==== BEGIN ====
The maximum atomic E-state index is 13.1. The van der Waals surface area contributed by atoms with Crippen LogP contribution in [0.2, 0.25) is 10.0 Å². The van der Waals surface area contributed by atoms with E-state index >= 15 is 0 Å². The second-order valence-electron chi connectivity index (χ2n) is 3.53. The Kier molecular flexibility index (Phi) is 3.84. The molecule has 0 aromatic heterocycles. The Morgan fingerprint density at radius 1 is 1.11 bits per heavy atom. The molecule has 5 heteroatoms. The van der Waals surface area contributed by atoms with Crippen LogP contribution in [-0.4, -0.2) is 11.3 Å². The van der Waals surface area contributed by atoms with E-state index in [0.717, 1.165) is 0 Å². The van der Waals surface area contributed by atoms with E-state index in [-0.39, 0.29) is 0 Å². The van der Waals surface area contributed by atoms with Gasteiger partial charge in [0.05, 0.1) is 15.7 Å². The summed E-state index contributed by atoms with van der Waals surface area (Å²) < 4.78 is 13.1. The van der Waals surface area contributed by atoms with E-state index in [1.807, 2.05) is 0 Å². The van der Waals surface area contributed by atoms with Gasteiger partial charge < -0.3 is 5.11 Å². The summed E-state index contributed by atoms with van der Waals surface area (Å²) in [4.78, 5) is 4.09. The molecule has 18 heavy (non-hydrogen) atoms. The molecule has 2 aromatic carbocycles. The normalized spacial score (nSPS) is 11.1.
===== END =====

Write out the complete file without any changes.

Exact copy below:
The maximum atomic E-state index is 13.1. The van der Waals surface area contributed by atoms with Crippen LogP contribution in [0.2, 0.25) is 10.0 Å². The van der Waals surface area contributed by atoms with E-state index >= 15 is 0 Å². The second-order valence-electron chi connectivity index (χ2n) is 3.53. The Kier molecular flexibility index (Phi) is 3.84. The molecule has 0 aromatic heterocycles. The Morgan fingerprint density at radius 1 is 1.11 bits per heavy atom. The molecule has 5 heteroatoms. The van der Waals surface area contributed by atoms with Crippen LogP contribution in [-0.4, -0.2) is 11.3 Å². The van der Waals surface area contributed by atoms with E-state index in [0.717, 1.165) is 0 Å². The van der Waals surface area contributed by atoms with E-state index in [-0.39, 0.29) is 0 Å². The van der Waals surface area contributed by atoms with Gasteiger partial charge in [0.05, 0.1) is 15.7 Å². The summed E-state index contributed by atoms with van der Waals surface area (Å²) < 4.78 is 13.1. The van der Waals surface area contributed by atoms with E-state index in [1.807, 2.05) is 0 Å². The van der Waals surface area contributed by atoms with Gasteiger partial charge < -0.3 is 5.11 Å². The summed E-state index contributed by atoms with van der Waals surface area (Å²) in [4.78, 5) is 4.09. The molecule has 18 heavy (non-hydrogen) atoms. The molecule has 2 aromatic carbocycles. The normalized spacial score (nSPS) is 11.1.